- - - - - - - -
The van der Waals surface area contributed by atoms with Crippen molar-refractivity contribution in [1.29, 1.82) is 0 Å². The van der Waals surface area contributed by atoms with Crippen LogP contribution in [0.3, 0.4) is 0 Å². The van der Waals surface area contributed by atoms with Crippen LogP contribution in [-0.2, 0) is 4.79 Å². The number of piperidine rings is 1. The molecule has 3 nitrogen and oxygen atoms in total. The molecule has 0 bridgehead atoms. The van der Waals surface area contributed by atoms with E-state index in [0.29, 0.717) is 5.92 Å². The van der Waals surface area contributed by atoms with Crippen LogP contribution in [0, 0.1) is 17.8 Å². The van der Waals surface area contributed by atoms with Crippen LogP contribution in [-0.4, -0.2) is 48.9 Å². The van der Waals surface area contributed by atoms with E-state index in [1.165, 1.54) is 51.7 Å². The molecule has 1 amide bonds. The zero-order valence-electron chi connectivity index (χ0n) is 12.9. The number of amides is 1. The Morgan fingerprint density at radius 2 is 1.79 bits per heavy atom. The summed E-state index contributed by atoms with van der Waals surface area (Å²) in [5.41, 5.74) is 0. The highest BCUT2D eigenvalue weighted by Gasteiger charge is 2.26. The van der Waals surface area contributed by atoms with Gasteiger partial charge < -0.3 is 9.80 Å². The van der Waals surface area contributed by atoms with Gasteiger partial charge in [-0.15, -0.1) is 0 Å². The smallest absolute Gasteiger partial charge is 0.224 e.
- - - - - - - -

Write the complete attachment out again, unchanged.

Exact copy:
The van der Waals surface area contributed by atoms with Crippen molar-refractivity contribution in [1.29, 1.82) is 0 Å². The van der Waals surface area contributed by atoms with Crippen LogP contribution in [0.3, 0.4) is 0 Å². The van der Waals surface area contributed by atoms with Crippen LogP contribution in [-0.2, 0) is 4.79 Å². The number of piperidine rings is 1. The molecule has 3 nitrogen and oxygen atoms in total. The molecule has 0 bridgehead atoms. The van der Waals surface area contributed by atoms with E-state index in [0.29, 0.717) is 5.92 Å². The van der Waals surface area contributed by atoms with Crippen LogP contribution in [0, 0.1) is 17.8 Å². The van der Waals surface area contributed by atoms with Crippen LogP contribution in [-0.4, -0.2) is 48.9 Å². The van der Waals surface area contributed by atoms with E-state index in [1.165, 1.54) is 51.7 Å². The molecule has 1 amide bonds. The zero-order valence-electron chi connectivity index (χ0n) is 12.9. The number of amides is 1. The Morgan fingerprint density at radius 2 is 1.79 bits per heavy atom. The summed E-state index contributed by atoms with van der Waals surface area (Å²) in [5.41, 5.74) is 0. The highest BCUT2D eigenvalue weighted by Gasteiger charge is 2.26. The van der Waals surface area contributed by atoms with Gasteiger partial charge < -0.3 is 9.80 Å². The van der Waals surface area contributed by atoms with Gasteiger partial charge in [-0.15, -0.1) is 0 Å². The smallest absolute Gasteiger partial charge is 0.224 e.